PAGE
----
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Transhumanism and Tolerance – Article by Arin Vahanian

Transhumanism and Tolerance – Article by Arin Vahanian

Arin Vahanian


In the midst of working on challenges as daunting and complex such as reversing aging, curing disease, and alleviating poverty, many people involved in Transhumanism understandably often do not have much time to stop and focus on other topics. This includes those not necessarily related to science, engineering, or medicine.

However, if we are to expand Transhumanism, change public perception, and debunk the claim that Transhumanism is a niche movement, I believe we should also explore themes that are less scientific or technical in nature. Indeed, we should focus not only on how Transhumanism is perceived among the general public, but we should also look at ourselves to see what sort of messages we are communicating through our daily words and actions.

If we agree that the main goal of Transhumanism is to ethically use science, technology, and other subjects in order to improve the human condition, then we are implying that Transhumanism can, and should, benefit all humans, and not just those who call themselves Transhumanists.

If this is true, then we must also take a deep look at whether our thoughts, beliefs, and actions are enabling all humans to partake in the benefits that we are advocating for, or whether we are unwillingly creating a gulf between those who agree with the goals of Transhumanism and those who disagree.

While terms such as “deathist” (used for people who argue that death is natural, inevitable, and even desirable) and “Luddite” (used for people who are opposed to new technologies) are usually well-intentioned, they come across as derogatory and might even dissuade people from getting involved in our movement and ultimately seeing its many benefits.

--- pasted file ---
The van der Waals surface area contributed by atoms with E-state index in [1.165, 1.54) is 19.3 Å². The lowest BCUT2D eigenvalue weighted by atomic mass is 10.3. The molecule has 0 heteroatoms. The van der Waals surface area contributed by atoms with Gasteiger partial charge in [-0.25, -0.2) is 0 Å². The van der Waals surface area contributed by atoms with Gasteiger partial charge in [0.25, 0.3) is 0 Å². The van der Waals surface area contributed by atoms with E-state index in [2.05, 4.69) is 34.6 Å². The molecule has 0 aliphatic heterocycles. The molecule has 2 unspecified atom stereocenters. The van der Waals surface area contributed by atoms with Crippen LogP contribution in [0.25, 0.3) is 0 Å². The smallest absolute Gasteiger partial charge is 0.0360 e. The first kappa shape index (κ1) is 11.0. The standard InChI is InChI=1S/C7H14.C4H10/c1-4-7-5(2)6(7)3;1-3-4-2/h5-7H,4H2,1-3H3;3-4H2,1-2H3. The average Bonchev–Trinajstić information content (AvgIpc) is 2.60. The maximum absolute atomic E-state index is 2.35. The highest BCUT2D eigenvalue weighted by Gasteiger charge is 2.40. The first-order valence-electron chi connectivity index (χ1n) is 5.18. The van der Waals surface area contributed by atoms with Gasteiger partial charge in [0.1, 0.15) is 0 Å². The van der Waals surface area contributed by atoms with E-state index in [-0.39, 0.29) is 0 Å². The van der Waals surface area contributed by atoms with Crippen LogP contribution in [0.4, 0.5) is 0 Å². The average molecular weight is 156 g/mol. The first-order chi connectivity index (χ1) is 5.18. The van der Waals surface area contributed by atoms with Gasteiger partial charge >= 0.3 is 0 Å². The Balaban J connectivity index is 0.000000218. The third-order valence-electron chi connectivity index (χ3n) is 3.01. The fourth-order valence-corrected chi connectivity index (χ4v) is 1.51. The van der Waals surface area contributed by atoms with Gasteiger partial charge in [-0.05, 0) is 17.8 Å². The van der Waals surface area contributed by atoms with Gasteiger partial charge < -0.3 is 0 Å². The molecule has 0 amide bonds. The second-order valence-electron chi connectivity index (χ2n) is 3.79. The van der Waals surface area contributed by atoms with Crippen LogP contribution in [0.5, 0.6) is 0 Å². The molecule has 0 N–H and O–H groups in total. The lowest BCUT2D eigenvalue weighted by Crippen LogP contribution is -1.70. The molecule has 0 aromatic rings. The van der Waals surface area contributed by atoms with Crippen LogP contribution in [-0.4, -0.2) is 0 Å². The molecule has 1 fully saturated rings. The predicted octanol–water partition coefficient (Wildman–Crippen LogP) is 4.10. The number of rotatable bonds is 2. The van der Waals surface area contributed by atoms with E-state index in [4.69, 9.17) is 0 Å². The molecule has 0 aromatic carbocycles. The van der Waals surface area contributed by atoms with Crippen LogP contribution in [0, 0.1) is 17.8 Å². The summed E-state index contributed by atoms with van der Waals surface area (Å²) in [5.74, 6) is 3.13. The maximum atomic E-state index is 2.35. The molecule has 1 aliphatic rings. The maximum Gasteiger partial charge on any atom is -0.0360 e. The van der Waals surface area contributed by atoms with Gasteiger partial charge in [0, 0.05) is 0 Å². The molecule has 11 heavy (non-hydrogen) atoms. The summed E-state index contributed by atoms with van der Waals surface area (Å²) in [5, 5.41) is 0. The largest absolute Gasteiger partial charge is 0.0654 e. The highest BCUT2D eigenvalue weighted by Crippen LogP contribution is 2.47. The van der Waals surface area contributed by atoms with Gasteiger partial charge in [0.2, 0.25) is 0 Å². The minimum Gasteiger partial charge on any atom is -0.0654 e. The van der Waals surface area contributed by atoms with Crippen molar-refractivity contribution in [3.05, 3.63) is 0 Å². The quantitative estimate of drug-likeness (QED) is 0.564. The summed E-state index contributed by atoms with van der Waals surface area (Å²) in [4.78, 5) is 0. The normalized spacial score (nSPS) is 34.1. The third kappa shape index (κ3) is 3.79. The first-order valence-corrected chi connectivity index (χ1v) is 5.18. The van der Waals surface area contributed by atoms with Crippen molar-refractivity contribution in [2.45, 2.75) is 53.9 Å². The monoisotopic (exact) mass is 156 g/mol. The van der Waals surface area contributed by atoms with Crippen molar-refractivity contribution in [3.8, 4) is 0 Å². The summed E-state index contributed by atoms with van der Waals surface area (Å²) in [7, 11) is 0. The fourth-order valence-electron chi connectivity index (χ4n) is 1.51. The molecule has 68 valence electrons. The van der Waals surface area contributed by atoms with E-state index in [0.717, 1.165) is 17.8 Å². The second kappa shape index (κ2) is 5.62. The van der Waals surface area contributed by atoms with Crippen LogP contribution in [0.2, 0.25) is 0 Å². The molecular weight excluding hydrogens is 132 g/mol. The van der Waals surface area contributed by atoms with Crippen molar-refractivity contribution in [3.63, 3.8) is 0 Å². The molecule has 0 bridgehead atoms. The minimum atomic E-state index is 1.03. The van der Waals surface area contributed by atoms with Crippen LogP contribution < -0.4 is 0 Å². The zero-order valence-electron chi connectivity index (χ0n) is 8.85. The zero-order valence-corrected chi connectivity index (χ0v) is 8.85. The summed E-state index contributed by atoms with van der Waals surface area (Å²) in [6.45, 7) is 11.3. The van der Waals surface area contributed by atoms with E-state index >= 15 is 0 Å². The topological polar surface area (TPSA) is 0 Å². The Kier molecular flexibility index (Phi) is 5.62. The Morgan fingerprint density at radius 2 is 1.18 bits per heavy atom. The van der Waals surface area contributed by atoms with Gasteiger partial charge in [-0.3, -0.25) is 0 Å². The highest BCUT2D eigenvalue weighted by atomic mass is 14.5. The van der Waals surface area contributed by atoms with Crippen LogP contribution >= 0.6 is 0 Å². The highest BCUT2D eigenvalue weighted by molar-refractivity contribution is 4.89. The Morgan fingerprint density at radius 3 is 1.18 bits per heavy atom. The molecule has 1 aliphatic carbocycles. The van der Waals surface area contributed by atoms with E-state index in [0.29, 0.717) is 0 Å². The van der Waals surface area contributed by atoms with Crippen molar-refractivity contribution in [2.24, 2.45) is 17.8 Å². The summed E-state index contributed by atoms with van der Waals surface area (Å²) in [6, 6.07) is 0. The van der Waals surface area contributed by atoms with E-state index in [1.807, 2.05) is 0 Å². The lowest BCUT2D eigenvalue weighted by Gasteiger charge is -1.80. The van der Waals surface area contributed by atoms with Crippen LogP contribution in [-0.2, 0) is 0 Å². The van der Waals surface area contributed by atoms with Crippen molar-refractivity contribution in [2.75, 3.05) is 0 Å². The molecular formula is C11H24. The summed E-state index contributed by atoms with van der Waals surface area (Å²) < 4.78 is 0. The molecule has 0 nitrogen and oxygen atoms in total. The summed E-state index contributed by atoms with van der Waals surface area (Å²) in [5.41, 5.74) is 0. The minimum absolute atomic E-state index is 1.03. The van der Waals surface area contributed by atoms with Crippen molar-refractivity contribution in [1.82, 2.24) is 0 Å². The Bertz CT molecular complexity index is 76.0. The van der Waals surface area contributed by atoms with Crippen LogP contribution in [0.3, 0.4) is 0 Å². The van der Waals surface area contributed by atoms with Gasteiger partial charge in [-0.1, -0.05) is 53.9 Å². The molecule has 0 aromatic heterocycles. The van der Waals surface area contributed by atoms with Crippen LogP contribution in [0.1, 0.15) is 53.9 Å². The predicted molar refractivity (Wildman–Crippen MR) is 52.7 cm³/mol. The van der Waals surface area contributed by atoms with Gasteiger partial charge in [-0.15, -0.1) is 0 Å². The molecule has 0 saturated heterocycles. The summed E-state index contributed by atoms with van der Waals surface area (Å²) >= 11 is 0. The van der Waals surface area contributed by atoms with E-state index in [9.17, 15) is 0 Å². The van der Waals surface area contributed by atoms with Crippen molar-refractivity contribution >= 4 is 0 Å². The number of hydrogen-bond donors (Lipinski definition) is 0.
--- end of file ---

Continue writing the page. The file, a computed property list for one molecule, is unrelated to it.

Indeed, nearly no one becomes receptive to a new idea if they feel they are being attacked. Rather, it is human nature to retreat and perhaps even become defensive when we feel that we are being criticized or when our worldview is being challenged.

We can find evidence to support nearly any conclusion. But rather than engage in mental gymnastics and become embroiled in needless debate, it is better to demonstrate one’s findings through action, with the intent of inspiring and enlightening, rather than lecturing and criticizing.

Transhumanism isn’t only for Transhumanists. It can be for anyone, whether that person is male, female, Christian, Muslim, Atheist, Caucasian, Asian, Hispanic, and no matter what occupation they hold or what their socioeconomic background may be. Indeed, a movement that promotes something as personal as morphological freedom (the right for one to modify their body as they wish) is a movement that is inclusive and empathetic to the needs of all humans, and not just a few.

Therefore, my call to action today is for us to be more tolerant of opposing viewpoints while at the same time demonstrating to the world the many benefits of Transhumanism and how it can improve the quality of life for humanity. Rather than vehemently arguing that a certain position is correct (while another is incorrect) with the hope that we will change people’s minds, we should calmly and rationally display how Transhumanism can improve the human condition, and then allow people to make up their own minds.

As much as it saddens me, there are plenty of people I have spoken with who say they do not wish to live indefinitely, and who do not believe the human life should be dramatically increased (even if that increase occurred alongside good health). No one can force anyone else to live healthier or longer. We must respect other people’s opinions, even if they differ from our own, and we must not take it upon ourselves to convince the whole of humanity to go down a certain path in life. Each person is responsible for their own life, and this includes the decision to take steps toward living longer and healthier.

What we should be focusing on, rather, is helping those who really want to be helped, while at the same time leaving the door open in the event that those who disagree might someday change their minds and decide to get involved in Transhumanism.